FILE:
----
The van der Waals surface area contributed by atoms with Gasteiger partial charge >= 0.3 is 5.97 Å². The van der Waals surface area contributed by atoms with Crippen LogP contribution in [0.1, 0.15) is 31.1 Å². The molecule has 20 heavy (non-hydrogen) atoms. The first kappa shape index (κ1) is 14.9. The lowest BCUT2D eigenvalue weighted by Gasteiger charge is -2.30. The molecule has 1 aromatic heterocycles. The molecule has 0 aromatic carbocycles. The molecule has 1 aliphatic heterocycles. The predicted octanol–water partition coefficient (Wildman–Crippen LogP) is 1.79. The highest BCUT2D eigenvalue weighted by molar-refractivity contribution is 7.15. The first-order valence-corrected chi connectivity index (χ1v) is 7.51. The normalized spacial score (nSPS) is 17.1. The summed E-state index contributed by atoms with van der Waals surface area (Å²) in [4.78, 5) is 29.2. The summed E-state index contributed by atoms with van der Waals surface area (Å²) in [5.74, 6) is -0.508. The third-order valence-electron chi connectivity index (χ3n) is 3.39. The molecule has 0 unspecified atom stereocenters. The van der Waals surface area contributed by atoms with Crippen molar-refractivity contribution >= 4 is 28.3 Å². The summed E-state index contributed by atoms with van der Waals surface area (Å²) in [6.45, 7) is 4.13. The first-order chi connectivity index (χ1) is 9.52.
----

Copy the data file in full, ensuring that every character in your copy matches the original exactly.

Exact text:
The van der Waals surface area contributed by atoms with Gasteiger partial charge >= 0.3 is 5.97 Å². The van der Waals surface area contributed by atoms with Crippen LogP contribution in [0.1, 0.15) is 31.1 Å². The molecule has 20 heavy (non-hydrogen) atoms. The first kappa shape index (κ1) is 14.9. The lowest BCUT2D eigenvalue weighted by Gasteiger charge is -2.30. The molecule has 1 aromatic heterocycles. The molecule has 0 aromatic carbocycles. The molecule has 1 aliphatic heterocycles. The predicted octanol–water partition coefficient (Wildman–Crippen LogP) is 1.79. The highest BCUT2D eigenvalue weighted by molar-refractivity contribution is 7.15. The first-order valence-corrected chi connectivity index (χ1v) is 7.51. The normalized spacial score (nSPS) is 17.1. The summed E-state index contributed by atoms with van der Waals surface area (Å²) in [4.78, 5) is 29.2. The summed E-state index contributed by atoms with van der Waals surface area (Å²) in [5.74, 6) is -0.508. The third-order valence-electron chi connectivity index (χ3n) is 3.39. The molecule has 0 unspecified atom stereocenters. The van der Waals surface area contributed by atoms with Crippen molar-refractivity contribution >= 4 is 28.3 Å². The summed E-state index contributed by atoms with van der Waals surface area (Å²) in [6.45, 7) is 4.13. The first-order chi connectivity index (χ1) is 9.52.